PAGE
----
Inspired by biological motors, we propose a guiding principle for selectively separating nanoparticles (NPs) by efficiently using the light-induced force (LIF) and thermal fluctuations. We demonstrate the possibility of transporting metallic NPs of different sizes with a size-selection accuracy of less than 10 nm even at room temperature by designing asymmetric spatiotemporal light fields. This technique will lead to unconventional nanoextraction processes based on light and fluctuations.


An Annular Core Single Fiber Tweezers

Zhang, Yu; Liu, Zhihai; Yang, Jun; Yuan, Libo

An annular-core single fiber optical tweezers is proposed and fabricated by fiber grinding and polishing technology. With this optical tweezers probe, more than one yeast cell can be trapped simultaneously, besides that, a large polystyrene micro sphere with diameter about 45 μm can also be trapped. This new annular core single fiber tweezers can really achieve micro particle remote trapping and manipulation and more significantly, this new tweezers can trap multi particle or large particle by a single optical fiber probe.


Ultrafast force-clamp spectroscopy of single molecules reveals load dependence of myosin working stroke

Marco Capitanio, Monica Canepari, Manuela Maffei, Diego Beneventi, Carina Monico, Francesco Vanzi, Roberto Bottinelli & Francesco Saverio Pavone

We describe a dual-trap force-clamp configuration that applies constant loads between a binding protein and an intermittently interacting biological polymer. The method has a measurement delay of only ~10 μs, allows detection of interactions as brief as ~100 μs and probes sub-nanometer conformational changes with a time resolution of tens of microseconds. We tested our method on molecular motors and DNA-binding proteins. We could apply constant loads to a single motor domain of myosin before its working stroke was initiated (0.2–1 ms), thus directly measuring its load dependence. We found that, depending on the applied load, myosin weakly interacted (<1 ms) with actin without production of movement, fully developed its working stroke or prematurely detached (<5 ms), thus reducing the working stroke size with load. Our technique extends single-molecule force-clamp spectroscopy and opens new avenues for investigating the effects of forces on biological processes.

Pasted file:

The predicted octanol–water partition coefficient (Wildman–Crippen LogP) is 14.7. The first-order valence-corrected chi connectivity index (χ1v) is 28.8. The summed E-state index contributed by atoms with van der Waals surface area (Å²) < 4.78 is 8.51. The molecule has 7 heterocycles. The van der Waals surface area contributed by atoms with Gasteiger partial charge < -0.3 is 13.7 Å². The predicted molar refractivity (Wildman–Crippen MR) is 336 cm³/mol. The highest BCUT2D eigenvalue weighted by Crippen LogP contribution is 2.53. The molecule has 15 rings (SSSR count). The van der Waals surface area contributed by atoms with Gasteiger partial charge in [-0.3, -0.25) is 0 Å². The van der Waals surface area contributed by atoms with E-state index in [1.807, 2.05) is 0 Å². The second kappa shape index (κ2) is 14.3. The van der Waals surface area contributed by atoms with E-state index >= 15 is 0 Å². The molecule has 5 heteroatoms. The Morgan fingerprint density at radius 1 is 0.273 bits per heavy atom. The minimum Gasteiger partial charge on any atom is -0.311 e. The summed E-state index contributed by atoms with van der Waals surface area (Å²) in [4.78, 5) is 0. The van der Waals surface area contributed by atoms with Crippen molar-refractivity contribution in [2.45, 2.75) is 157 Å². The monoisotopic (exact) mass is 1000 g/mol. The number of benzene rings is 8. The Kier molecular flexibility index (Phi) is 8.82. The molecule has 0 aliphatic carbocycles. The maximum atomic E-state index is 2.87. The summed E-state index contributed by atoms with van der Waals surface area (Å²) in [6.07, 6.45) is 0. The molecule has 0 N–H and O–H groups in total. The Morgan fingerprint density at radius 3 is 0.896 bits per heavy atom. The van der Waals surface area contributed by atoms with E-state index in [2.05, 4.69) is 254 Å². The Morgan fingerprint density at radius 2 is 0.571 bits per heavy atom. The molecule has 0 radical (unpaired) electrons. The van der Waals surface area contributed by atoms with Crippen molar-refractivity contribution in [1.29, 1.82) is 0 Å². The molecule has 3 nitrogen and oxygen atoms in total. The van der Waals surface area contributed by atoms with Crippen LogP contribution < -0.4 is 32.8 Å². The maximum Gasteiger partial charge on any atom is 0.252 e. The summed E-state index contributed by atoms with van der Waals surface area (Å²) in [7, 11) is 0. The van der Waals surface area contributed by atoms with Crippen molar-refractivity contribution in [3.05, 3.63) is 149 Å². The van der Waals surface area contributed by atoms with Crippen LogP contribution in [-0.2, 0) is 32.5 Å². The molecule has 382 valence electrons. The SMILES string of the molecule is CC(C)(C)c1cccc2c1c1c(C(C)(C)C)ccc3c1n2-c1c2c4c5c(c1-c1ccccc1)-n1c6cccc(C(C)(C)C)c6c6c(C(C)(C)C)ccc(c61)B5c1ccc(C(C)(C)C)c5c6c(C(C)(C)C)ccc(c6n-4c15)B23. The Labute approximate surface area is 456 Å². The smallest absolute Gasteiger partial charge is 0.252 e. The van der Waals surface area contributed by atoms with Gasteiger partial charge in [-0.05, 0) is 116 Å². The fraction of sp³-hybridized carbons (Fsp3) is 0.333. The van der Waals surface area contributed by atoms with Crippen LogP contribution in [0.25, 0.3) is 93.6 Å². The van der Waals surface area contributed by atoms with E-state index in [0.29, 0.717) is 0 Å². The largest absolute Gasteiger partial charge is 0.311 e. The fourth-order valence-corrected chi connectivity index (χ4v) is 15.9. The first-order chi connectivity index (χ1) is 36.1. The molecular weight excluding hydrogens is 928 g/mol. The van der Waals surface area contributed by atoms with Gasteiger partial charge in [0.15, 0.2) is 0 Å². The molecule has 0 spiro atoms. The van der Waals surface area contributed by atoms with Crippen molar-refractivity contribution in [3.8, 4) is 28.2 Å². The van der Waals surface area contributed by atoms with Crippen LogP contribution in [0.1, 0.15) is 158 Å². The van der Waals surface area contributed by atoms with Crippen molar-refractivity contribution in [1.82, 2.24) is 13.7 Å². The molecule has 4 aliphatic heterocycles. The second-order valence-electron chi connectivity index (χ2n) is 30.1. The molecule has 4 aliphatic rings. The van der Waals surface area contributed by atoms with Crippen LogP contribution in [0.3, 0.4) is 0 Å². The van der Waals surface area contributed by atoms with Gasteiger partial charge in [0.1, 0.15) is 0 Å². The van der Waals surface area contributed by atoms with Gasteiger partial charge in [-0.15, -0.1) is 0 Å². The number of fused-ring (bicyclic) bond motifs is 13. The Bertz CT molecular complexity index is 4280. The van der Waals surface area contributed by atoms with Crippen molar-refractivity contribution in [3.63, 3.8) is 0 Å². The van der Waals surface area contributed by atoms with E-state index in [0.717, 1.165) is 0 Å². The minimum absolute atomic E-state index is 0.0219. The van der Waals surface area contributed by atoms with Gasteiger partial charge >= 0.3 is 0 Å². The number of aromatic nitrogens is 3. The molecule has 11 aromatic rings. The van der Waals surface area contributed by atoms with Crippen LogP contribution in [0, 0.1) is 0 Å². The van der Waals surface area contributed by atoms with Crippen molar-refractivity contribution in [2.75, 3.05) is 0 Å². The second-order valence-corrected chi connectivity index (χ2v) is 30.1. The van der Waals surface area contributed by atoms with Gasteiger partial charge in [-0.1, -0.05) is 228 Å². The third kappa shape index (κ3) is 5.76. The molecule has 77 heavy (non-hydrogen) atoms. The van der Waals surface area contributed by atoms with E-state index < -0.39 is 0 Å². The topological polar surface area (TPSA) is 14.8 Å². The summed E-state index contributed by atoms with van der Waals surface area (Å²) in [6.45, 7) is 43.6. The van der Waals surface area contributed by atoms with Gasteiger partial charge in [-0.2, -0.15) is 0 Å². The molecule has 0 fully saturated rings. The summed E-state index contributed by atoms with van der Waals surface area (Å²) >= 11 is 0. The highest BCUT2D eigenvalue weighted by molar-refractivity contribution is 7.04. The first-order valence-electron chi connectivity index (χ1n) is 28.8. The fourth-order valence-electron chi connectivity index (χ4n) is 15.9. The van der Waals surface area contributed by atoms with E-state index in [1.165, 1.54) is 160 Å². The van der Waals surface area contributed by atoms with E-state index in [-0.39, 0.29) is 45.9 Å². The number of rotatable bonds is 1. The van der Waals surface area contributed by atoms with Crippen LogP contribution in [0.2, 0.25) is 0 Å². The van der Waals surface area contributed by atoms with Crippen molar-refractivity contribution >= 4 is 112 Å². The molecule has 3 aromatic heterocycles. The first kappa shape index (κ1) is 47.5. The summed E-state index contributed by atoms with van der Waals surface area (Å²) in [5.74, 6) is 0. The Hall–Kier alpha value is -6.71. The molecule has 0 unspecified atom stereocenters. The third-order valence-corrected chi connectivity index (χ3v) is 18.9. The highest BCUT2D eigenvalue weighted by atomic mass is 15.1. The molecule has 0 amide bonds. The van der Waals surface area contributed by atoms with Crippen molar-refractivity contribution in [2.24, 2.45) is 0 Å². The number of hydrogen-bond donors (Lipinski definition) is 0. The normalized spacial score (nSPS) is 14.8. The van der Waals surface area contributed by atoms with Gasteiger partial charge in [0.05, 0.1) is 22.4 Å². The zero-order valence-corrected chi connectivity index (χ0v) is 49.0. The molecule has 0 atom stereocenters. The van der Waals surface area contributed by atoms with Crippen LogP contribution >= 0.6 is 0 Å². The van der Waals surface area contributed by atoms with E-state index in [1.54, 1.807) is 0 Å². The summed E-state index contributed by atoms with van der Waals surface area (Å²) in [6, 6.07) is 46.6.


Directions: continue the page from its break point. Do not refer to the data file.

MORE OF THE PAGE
Monday, September 3, 2012

Rotational motions of optically trapped microscopic particles by vortex femtosecond laser

Ran Ling-Ling, Guo Zhong-Yi, Qu Shi-Liang

The rotational motions of the optically trapped microscopic particles by the vortex femtosecond laser beam are investigated in experiment. Black particles can be trapped and rotated by a vortex femtosecond laser beam very effectively because the vortex beam carries orbital angular momentum due to the helical wave-front structure associated with the central phase singularity. Trapped black particles rotate in the vortex beam due to the absorption of the angular momentum transferred from the vortex beam. The rotating directions of the trapped particles can be modulated by reversing the topological charge of the optical vortex in the vortex femtosecond beam. And the rotating speeds of the trapped microscopic particles depend on the topological charges of the vortex tweezer and the used pulse energies greatly.


Enhancing Single-Nanoparticle Surface-Chemistry by Plasmonic Overheating in an Optical Trap

Weihai Ni , Haojin Ba , Andrey A. Lutich , Frank Jäckel, and Jochen Feldmann

Surface-chemistry of individual, optically trapped plasmonic nanoparticles is modified and accelerated by plasmonic overheating. Depending on the optical trapping power, gold nanorods can exhibit red shifts of their plasmon resonance (i.e., increasing aspect ratio) under oxidative conditions. In contrast, in bulk exclusively blue shifts (decreasing aspect ratios) are observed. Supported by calculations, we explain this finding by local temperatures in the trap exceeding the boiling point of the solvent that cannot be achieved in bulk.


Three-Dimensional Optical Trapping and Manipulation of Single Silver Nanowires

Zijie Yan , Justin Jureller , Julian Sweet , Mason Guffey , Matthew Pelton , and Norbert F. Scherer

We report the first experimental realization of all-optical trapping and manipulation of plasmonic nanowires in three dimensions. The optical beam used for trapping is the Fourier transform of a linearly polarized Bessel beam (termed FT-Bessel). The extended depth of focus of this beam enables the use of a retroreflection geometry to cancel radiation pressure in the beam propagation direction, making it possible to trap highly scattering and absorbing silver nanowires. Individual silver nanowires with lengths of several micrometers can be positioned by the trapping beam with precision better than 100 nm, and are oriented by the polarization of the trapping light with precision of approximately 1°. Multiple nanowires can be trapped simultaneously in spatially separated maxima of the trapping field. Since trapping in the interferometric FT-Bessel potential is robust in bulk solution and near surfaces, it will enable the controlled assembly of metal nanowires into plasmonic nanostructures.